WASHINGTON, Nov. 30, 2017 /PRNewswire-USNewswire/ --áThe National Association of Psychiatric Health Systems (NAPHS) commends
Although regulations for the Paul Wellstone and Pete Domenici Mental Health Parity and Addiction Equity Act (MHPAEA) initially became effective in 2010, we still see too many examples in which parity doesn't exist. In this new report, researchers found that in 2015 on average 31.6 percent of outpatient facility behavioral healthcare was accessed out of network, while only 5.5 percent of outpatient facility medical/surgical care was accessed out of network. At the same time, 18.7 percent of behavioral health office visits were accessed out of network, while 3.7 percent of primary medical/surgical visits were accessed out of network.
Meanwhile, the researchers found that medical primary care and specialty providers were paid on average about 20 percent higher rates than behavioral health providers for the same office visits billed under identical or similar codes. And in some states, the payment rate disparities were two to three times greater.
The research shows that if there are in-network access challenges, patients who choose to visit out-of-network providers usually pay more from their own pockets to pay for services they need. Consequently, as the study rightly notes: "Some patients may want to avoid the higher costs and delay seeking needed services from behavioral healthcare providers, which can lead to less effective care."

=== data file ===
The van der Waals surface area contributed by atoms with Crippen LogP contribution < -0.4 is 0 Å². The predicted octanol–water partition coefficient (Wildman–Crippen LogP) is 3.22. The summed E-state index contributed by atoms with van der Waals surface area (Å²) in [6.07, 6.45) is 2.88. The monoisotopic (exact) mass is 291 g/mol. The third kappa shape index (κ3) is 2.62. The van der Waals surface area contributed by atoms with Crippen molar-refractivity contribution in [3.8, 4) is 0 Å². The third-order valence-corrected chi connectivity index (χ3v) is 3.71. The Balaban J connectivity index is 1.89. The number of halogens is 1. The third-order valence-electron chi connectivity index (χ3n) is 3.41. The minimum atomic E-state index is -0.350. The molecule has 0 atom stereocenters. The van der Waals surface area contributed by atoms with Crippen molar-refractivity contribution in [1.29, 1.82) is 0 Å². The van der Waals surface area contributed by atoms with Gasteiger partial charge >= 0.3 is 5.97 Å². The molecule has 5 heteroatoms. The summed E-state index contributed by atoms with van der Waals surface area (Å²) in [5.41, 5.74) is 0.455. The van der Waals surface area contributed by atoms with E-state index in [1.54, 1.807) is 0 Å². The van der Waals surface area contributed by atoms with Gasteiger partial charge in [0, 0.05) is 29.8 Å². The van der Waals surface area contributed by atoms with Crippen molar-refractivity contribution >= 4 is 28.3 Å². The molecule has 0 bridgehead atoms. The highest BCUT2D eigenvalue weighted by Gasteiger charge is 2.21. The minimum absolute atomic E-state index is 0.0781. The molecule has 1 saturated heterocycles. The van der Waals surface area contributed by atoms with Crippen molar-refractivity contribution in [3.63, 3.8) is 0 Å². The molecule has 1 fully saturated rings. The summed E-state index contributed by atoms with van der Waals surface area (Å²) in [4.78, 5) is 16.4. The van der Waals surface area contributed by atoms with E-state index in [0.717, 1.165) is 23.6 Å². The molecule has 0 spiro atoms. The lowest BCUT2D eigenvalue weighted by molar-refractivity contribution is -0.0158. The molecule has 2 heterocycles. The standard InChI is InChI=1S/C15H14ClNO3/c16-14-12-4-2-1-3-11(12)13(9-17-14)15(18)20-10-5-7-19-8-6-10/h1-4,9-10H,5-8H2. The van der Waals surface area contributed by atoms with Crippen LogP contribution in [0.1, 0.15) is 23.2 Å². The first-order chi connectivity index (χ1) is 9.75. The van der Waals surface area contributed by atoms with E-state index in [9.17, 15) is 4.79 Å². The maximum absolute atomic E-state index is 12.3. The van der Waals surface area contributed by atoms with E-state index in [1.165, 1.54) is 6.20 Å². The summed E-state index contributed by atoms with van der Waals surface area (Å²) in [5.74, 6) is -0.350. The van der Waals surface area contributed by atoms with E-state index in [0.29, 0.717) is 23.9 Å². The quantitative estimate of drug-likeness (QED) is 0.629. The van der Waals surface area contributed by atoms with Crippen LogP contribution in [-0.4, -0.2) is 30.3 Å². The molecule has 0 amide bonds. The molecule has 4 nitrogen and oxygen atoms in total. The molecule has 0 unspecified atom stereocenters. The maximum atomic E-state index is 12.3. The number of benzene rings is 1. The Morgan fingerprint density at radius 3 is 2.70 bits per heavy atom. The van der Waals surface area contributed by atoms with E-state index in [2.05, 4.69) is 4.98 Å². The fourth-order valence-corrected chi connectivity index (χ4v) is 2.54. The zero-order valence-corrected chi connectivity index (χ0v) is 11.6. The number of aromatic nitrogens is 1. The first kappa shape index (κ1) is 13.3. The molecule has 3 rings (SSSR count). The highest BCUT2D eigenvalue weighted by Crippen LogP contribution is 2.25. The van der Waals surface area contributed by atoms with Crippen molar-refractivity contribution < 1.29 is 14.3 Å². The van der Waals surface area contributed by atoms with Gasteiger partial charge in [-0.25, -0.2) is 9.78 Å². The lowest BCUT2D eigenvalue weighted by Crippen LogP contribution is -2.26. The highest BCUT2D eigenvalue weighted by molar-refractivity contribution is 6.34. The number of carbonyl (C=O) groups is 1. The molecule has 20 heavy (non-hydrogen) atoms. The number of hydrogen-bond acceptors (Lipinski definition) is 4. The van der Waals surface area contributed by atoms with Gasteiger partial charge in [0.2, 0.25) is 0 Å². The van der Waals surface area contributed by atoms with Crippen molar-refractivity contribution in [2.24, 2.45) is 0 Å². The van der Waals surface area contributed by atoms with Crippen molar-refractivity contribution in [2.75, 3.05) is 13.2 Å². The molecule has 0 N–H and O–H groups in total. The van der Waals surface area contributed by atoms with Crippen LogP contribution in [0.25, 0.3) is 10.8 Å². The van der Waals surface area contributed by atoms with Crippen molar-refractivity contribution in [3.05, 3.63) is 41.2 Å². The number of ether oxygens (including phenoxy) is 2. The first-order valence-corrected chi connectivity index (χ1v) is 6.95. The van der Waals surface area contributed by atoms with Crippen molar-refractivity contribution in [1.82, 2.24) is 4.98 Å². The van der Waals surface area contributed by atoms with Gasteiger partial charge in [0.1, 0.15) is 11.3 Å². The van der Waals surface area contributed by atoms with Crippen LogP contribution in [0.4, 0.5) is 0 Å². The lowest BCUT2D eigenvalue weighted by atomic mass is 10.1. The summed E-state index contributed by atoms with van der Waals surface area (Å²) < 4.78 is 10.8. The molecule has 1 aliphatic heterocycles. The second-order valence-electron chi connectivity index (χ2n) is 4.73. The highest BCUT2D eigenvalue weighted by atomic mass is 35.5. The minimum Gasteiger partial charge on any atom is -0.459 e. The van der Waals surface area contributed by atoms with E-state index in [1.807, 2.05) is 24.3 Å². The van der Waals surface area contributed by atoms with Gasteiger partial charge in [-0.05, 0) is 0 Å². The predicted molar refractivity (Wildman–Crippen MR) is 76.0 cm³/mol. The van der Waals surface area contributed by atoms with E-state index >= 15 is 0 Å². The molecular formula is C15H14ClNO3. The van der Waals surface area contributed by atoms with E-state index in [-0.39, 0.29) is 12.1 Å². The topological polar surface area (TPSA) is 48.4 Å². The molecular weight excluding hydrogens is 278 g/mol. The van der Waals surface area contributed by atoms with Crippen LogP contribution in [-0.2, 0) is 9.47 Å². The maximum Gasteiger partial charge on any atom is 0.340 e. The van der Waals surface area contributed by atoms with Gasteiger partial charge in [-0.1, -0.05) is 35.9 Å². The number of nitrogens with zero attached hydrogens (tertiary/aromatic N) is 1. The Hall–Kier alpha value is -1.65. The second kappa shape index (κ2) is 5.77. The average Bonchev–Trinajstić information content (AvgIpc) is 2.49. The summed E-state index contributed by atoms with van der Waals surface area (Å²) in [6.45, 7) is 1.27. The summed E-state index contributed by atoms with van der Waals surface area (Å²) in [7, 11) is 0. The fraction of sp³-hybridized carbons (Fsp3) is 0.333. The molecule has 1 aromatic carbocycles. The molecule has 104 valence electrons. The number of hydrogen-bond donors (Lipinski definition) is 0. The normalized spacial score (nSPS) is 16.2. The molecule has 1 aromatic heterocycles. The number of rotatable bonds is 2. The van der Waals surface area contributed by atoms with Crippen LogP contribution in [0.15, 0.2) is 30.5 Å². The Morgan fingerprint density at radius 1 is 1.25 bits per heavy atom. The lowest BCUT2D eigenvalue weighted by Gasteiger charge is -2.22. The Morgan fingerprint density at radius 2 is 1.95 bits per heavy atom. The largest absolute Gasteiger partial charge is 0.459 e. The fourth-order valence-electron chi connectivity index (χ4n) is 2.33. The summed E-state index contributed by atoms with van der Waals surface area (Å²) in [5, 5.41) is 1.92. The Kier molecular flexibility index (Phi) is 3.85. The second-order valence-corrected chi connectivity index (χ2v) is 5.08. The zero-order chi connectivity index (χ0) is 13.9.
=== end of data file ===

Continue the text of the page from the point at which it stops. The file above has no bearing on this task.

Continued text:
We see these as potential parity violations. Based on these findings, we recommend insurers review their parity compliance programs to ensure they are following the law and implementing its regulations. And we urge regulators to identify and eliminate any instances of discrimination against individuals and families who seek services for mental health and substance use disorders.
Click here to read the report: http://www.milliman.com/NQTLDisparityAnalysis/
The National Association of Psychiatric Health Systems advocates for behavioral health and represents provider systems that are committed to the delivery of responsive, accountable, and clinically effective prevention, treatment, and care for children, adolescents, adults, and older adults with mental and substance use disorders. Its members are behavioral healthcare provider organizations that own or manage more than 800 specialty psychiatric hospitals, general hospital psychiatric and addiction treatment units and behavioral healthcare divisions, residential treatment facilities, youth services organizations, and extensive outpatient networks. The association was founded in 1933.
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SOURCE National Association of Psychiatric Health Systems (NAPHS)
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